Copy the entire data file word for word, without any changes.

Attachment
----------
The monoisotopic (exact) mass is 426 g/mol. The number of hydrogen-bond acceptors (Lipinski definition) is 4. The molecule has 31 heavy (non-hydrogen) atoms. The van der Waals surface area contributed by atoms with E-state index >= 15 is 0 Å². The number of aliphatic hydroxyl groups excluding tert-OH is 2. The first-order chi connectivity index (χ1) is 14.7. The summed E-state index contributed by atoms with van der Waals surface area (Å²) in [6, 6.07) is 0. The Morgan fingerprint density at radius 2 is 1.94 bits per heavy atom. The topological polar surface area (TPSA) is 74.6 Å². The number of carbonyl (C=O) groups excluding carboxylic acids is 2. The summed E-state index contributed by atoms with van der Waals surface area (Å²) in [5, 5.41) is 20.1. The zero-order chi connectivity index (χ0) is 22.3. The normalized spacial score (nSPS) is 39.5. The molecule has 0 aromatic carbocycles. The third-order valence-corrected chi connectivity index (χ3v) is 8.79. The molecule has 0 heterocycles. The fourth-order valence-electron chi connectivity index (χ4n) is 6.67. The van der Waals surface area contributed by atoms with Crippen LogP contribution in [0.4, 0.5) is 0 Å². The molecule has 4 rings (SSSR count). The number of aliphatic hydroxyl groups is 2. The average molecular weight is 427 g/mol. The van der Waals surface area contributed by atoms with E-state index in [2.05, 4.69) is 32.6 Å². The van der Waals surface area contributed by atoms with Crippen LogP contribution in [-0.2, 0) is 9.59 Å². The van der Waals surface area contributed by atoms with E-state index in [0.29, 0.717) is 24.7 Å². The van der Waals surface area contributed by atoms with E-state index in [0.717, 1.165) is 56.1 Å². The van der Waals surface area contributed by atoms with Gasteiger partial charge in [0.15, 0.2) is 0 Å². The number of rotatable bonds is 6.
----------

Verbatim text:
The monoisotopic (exact) mass is 426 g/mol. The number of hydrogen-bond acceptors (Lipinski definition) is 4. The molecule has 31 heavy (non-hydrogen) atoms. The van der Waals surface area contributed by atoms with E-state index >= 15 is 0 Å². The number of aliphatic hydroxyl groups excluding tert-OH is 2. The first-order chi connectivity index (χ1) is 14.7. The summed E-state index contributed by atoms with van der Waals surface area (Å²) in [6, 6.07) is 0. The Morgan fingerprint density at radius 2 is 1.94 bits per heavy atom. The topological polar surface area (TPSA) is 74.6 Å². The number of carbonyl (C=O) groups excluding carboxylic acids is 2. The summed E-state index contributed by atoms with van der Waals surface area (Å²) in [5, 5.41) is 20.1. The zero-order chi connectivity index (χ0) is 22.3. The normalized spacial score (nSPS) is 39.5. The molecule has 0 aromatic carbocycles. The third-order valence-corrected chi connectivity index (χ3v) is 8.79. The molecule has 0 heterocycles. The fourth-order valence-electron chi connectivity index (χ4n) is 6.67. The van der Waals surface area contributed by atoms with Crippen LogP contribution in [0.4, 0.5) is 0 Å². The molecule has 4 rings (SSSR count). The number of aliphatic hydroxyl groups is 2. The average molecular weight is 427 g/mol. The van der Waals surface area contributed by atoms with E-state index in [2.05, 4.69) is 32.6 Å². The van der Waals surface area contributed by atoms with Crippen LogP contribution in [-0.2, 0) is 9.59 Å². The van der Waals surface area contributed by atoms with E-state index in [0.29, 0.717) is 24.7 Å². The van der Waals surface area contributed by atoms with E-state index in [0.717, 1.165) is 56.1 Å². The van der Waals surface area contributed by atoms with Gasteiger partial charge in [0.15, 0.2) is 0 Å². The number of rotatable bonds is 6.